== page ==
The York Helmet
The York Helmet was found by mechanical digger operator Andy Shaw in May 1982, as builders prepared to start work on a new York shopping centre.
He felt his machine strike something hard in the ground which turned out to be what is now known as The York Helmet. The helmet is one of six Anglo-Saxon helmets known to have survived to the present day, and is by far the best preserved.
The helmet was in a wood-lined pit with fragments of antler, stone, glass and iron, close to the site where archaeologists had earlier found the remains of Viking settlers.
It is made of iron and copper alloy and dates to the second half of the 8th century. The helmet is stylistically Northumbrian and has many unique details.
The helmet has two low crests of brass, one running from front to back, the other from side to side, forming a cross shape when viewed from above. The brass banding within the crests bears a Latin inscription:
IN NOMINE : DNI : NOSTRI : IHV : SCS : SPS : DI : ET : OMNIBVS : DECEMVS : AMEN: OSHERE : XPI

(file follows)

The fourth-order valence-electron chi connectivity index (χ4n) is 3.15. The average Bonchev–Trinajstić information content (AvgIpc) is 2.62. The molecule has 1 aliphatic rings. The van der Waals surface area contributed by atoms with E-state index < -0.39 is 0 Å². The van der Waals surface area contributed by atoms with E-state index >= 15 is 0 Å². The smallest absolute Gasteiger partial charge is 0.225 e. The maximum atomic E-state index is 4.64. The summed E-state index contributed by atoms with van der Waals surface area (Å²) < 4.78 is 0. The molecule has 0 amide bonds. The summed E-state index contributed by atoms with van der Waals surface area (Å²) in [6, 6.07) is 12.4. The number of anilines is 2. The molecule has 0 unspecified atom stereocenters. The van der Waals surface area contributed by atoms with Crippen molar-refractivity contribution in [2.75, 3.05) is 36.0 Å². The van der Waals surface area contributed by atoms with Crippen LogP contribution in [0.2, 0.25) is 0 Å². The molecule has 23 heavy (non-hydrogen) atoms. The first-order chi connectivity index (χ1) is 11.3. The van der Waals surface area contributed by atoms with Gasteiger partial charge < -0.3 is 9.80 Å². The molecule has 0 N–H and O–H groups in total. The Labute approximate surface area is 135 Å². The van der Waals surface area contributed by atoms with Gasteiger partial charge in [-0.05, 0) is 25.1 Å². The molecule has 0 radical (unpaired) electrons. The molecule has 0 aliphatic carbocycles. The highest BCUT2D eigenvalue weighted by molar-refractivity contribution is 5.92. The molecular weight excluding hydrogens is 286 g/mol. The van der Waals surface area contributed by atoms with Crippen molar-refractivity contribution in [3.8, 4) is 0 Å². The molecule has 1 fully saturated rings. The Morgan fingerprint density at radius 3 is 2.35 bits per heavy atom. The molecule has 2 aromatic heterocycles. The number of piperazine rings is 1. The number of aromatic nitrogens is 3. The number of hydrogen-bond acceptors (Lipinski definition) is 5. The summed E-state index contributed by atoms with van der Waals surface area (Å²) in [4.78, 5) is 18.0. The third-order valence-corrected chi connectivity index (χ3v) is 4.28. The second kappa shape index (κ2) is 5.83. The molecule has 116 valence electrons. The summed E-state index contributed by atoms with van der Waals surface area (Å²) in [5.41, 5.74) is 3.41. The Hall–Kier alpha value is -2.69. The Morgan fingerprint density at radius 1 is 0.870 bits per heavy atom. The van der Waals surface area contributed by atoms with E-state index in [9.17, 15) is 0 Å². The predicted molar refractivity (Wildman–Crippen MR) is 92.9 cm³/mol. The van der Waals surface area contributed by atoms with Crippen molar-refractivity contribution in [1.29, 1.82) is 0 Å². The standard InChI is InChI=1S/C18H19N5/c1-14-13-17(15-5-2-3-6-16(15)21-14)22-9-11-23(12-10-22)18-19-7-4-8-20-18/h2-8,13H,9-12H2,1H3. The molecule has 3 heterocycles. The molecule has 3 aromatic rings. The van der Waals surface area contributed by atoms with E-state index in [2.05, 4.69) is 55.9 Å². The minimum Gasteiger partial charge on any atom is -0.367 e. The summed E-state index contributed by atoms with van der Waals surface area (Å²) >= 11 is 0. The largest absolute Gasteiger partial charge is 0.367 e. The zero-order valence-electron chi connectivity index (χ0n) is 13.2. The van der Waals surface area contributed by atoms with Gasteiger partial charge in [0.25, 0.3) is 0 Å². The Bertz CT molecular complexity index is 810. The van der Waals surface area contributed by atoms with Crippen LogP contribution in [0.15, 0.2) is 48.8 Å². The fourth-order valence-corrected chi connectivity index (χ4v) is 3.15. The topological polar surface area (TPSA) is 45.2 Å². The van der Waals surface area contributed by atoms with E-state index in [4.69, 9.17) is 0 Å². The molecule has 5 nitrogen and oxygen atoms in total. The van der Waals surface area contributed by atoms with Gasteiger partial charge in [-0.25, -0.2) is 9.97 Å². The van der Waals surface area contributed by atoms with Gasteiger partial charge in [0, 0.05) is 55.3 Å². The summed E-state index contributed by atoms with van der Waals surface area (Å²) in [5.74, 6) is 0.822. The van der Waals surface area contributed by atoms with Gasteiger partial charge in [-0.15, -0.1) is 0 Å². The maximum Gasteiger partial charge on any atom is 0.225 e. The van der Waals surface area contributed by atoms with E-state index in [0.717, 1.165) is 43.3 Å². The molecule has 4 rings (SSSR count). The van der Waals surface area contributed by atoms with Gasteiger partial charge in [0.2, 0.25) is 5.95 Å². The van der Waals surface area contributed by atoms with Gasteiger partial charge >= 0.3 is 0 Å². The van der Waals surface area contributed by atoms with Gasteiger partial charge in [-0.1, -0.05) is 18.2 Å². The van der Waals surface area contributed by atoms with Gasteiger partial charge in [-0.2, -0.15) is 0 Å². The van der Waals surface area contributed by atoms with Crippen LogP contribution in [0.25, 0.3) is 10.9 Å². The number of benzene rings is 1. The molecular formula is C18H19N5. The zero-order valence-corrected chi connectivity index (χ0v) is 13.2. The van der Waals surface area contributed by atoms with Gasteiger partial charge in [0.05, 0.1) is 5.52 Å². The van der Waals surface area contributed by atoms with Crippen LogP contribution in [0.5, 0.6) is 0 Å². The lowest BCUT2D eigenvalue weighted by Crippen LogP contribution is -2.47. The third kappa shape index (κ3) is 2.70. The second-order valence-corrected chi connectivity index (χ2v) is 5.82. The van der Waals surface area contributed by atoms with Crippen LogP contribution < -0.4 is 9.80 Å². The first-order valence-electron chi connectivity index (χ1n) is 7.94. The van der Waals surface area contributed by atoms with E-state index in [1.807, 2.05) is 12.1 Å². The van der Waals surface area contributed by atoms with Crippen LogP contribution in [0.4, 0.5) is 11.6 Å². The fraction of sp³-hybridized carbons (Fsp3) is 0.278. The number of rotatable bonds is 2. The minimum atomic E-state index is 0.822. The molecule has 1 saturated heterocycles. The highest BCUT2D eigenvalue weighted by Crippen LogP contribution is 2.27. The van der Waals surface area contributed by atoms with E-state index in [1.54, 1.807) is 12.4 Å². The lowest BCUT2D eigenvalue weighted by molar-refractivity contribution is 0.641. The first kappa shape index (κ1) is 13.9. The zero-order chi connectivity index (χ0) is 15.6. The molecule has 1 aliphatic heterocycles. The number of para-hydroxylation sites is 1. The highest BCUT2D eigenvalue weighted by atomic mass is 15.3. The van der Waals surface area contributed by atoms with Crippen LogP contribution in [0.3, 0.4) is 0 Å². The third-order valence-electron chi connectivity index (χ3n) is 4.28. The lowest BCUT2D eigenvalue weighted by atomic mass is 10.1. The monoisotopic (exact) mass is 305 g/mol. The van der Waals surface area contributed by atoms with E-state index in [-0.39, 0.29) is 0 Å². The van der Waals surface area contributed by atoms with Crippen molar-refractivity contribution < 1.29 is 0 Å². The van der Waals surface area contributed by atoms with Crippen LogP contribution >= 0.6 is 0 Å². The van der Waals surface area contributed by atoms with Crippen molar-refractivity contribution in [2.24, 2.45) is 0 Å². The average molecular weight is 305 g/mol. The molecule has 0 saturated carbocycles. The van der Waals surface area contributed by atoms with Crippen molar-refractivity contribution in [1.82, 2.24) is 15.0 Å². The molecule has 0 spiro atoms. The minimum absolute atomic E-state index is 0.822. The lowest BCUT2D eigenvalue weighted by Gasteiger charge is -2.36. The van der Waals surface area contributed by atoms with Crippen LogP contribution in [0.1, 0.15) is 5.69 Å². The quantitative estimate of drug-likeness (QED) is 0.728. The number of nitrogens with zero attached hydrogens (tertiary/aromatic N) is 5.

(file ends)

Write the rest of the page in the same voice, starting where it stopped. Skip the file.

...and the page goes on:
In the name of our Lord Jesus, the Holy Spirit, and God; and to all we say Amen / Oshere / Christ
An alternative interpretation suggests the following translation:
In the name of our Lord Jesus Christ and of the Spirit of God, let us offer up Oshere to All Saints. Amen.
Oshere is a male Anglian name and XPI are the first three letters of the word Christos Χριστός (khristos) in Greek.
The brass crest terminates in a decorative animal head at the base of the nasal. The brass eyebrow decorations that flank the nasal also terminate in animal heads. The decoration of the nasal consists of two intertwined beasts, whose bodies and limbs degenerate into interlace ornament.
After its discovery it was reconstructed to its original state by the British Museum. It is sometimes known as the Coppergate Helmet, after the area where it was found close to the Jorvik Centre.
Please note: The Yorkshire Museum is home to an extensive and varied collection of items and artefacts. Whilst we make every effort to display a broad spectrum of our collections it is not always possible for all our collections to be on display at once.